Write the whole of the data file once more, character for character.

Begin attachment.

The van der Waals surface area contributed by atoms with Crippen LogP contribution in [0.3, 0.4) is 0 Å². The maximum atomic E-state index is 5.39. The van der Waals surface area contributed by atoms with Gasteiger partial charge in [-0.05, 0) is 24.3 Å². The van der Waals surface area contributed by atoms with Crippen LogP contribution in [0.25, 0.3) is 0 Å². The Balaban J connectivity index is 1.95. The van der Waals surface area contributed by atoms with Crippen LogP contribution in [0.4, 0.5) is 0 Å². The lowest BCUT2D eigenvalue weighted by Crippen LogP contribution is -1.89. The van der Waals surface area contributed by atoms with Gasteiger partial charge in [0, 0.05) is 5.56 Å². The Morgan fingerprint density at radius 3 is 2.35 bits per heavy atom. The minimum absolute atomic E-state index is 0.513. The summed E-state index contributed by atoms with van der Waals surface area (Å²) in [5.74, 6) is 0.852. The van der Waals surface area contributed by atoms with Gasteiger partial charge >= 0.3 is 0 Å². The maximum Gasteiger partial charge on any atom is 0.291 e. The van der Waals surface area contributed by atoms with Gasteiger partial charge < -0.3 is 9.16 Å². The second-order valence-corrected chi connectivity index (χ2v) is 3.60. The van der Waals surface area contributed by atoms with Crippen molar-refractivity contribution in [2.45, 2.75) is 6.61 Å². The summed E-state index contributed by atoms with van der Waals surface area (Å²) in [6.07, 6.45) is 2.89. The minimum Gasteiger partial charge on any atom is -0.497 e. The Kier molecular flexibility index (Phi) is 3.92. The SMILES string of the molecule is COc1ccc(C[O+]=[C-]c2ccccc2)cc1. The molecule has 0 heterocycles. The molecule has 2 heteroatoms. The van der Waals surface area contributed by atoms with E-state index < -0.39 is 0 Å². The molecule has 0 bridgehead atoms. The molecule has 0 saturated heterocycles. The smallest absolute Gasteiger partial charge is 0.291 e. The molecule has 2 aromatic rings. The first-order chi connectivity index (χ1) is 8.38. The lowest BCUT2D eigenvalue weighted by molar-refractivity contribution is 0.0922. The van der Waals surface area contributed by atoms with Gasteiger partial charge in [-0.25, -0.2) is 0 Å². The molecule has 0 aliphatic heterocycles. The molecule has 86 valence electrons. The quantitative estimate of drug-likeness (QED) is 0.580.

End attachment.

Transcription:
The van der Waals surface area contributed by atoms with Crippen LogP contribution in [0.3, 0.4) is 0 Å². The maximum atomic E-state index is 5.39. The van der Waals surface area contributed by atoms with Gasteiger partial charge in [-0.05, 0) is 24.3 Å². The van der Waals surface area contributed by atoms with Crippen LogP contribution in [0.25, 0.3) is 0 Å². The Balaban J connectivity index is 1.95. The van der Waals surface area contributed by atoms with Crippen LogP contribution in [0.4, 0.5) is 0 Å². The lowest BCUT2D eigenvalue weighted by Crippen LogP contribution is -1.89. The van der Waals surface area contributed by atoms with Gasteiger partial charge in [0, 0.05) is 5.56 Å². The Morgan fingerprint density at radius 3 is 2.35 bits per heavy atom. The minimum absolute atomic E-state index is 0.513. The summed E-state index contributed by atoms with van der Waals surface area (Å²) in [5.74, 6) is 0.852. The van der Waals surface area contributed by atoms with Gasteiger partial charge >= 0.3 is 0 Å². The maximum Gasteiger partial charge on any atom is 0.291 e. The van der Waals surface area contributed by atoms with Gasteiger partial charge < -0.3 is 9.16 Å². The second-order valence-corrected chi connectivity index (χ2v) is 3.60. The van der Waals surface area contributed by atoms with Crippen molar-refractivity contribution in [2.45, 2.75) is 6.61 Å². The summed E-state index contributed by atoms with van der Waals surface area (Å²) in [6.07, 6.45) is 2.89. The minimum Gasteiger partial charge on any atom is -0.497 e. The Kier molecular flexibility index (Phi) is 3.92. The SMILES string of the molecule is COc1ccc(C[O+]=[C-]c2ccccc2)cc1. The molecule has 0 heterocycles. The molecule has 2 heteroatoms. The van der Waals surface area contributed by atoms with E-state index < -0.39 is 0 Å². The molecule has 0 bridgehead atoms. The molecule has 0 saturated heterocycles. The smallest absolute Gasteiger partial charge is 0.291 e. The molecule has 2 aromatic rings. The first-order chi connectivity index (χ1) is 8.38. The lowest BCUT2D eigenvalue weighted by molar-refractivity contribution is 0.0922. The van der Waals surface area contributed by atoms with Gasteiger partial charge in [-0.25, -0.2) is 0 Å². The molecule has 0 aliphatic heterocycles. The molecule has 86 valence electrons. The quantitative estimate of drug-likeness (QED) is 0.580.